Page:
NEW YORK – Public Health England has chosen PerkinElmer as a provider of a newborn screening test for severe combined immunodeficiency (SCID) as part of a collaboration with Public Health England's SCID evaluation program, the company said on Friday.
Public Health England will use PerkinElmer's Victor EnLite instrument and EnLite Neonatal TREC kit at three of six sites to evaluate screening newborns for the rare inherited genetic disease, sometimes called "Bubble Boy" disease.
SCID is caused by a severe defect in the immune system, making it difficult to fight off infections. It can be fatal, though if detected at birth before symptoms appear, it can be treated and cured.
The Victor Enlite Instrument and EnLite Neonatal TREC kit is designed to detect T-cell receptor excision circles (TRECs) — small DNA circles that are created as T cells rearrange their receptor genes while passing through the thymus — semi-quantitatively. The test can identify newborns for diagnostic confirmatory testing, while the kit reduces the number of steps and manual work required by current laboratory tests for SCID, PerkinElmer said.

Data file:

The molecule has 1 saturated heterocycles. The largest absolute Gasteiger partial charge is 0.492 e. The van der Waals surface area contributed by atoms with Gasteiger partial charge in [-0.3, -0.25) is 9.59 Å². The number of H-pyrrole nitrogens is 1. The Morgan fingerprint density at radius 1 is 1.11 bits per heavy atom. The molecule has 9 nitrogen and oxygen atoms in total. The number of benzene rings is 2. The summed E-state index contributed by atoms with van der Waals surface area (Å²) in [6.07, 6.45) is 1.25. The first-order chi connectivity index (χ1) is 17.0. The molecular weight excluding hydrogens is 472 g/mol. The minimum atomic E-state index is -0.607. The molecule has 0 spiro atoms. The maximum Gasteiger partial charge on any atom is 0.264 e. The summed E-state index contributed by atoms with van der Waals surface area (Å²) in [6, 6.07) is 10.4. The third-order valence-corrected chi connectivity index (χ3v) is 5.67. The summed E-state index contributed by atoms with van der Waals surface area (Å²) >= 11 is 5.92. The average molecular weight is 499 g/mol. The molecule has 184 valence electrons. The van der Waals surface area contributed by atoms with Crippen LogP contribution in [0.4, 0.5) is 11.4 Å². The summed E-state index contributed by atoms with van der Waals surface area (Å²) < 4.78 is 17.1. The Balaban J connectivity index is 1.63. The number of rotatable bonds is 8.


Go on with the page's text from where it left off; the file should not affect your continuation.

The EnLite Neonatal TREC assay uses a dried blood spot and leverages PCR-based nucleic acid amplification and time-resolved fluorescence resonance energy transfer (TR-FRET) technology.
The program will assess the possibility of widespread screening of SCID in newborns throughout England, "helping to ensure timely treatment for a disease that may otherwise go undetected for years and giving babies a better chance at improved health outcomes," PerkinElmer General Manager for Reproductive Health Petra Furu said in a statement.